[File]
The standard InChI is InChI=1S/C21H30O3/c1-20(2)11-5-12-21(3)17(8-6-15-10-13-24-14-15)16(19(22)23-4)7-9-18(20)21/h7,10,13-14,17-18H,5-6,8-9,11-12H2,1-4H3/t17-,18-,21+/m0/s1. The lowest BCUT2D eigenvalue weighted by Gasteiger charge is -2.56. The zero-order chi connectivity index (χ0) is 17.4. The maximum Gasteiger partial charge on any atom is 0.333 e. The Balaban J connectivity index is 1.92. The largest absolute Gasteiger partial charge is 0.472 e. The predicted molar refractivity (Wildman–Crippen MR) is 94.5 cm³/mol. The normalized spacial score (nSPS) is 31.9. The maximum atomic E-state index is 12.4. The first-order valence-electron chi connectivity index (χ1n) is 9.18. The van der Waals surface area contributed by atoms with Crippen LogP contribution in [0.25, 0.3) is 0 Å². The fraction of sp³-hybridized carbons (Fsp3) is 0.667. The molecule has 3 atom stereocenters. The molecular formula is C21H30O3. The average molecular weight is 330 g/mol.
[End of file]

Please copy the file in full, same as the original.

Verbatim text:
The standard InChI is InChI=1S/C21H30O3/c1-20(2)11-5-12-21(3)17(8-6-15-10-13-24-14-15)16(19(22)23-4)7-9-18(20)21/h7,10,13-14,17-18H,5-6,8-9,11-12H2,1-4H3/t17-,18-,21+/m0/s1. The lowest BCUT2D eigenvalue weighted by Gasteiger charge is -2.56. The zero-order chi connectivity index (χ0) is 17.4. The maximum Gasteiger partial charge on any atom is 0.333 e. The Balaban J connectivity index is 1.92. The largest absolute Gasteiger partial charge is 0.472 e. The predicted molar refractivity (Wildman–Crippen MR) is 94.5 cm³/mol. The normalized spacial score (nSPS) is 31.9. The maximum atomic E-state index is 12.4. The first-order valence-electron chi connectivity index (χ1n) is 9.18. The van der Waals surface area contributed by atoms with Crippen LogP contribution in [0.25, 0.3) is 0 Å². The fraction of sp³-hybridized carbons (Fsp3) is 0.667. The molecule has 3 atom stereocenters. The molecular formula is C21H30O3. The average molecular weight is 330 g/mol.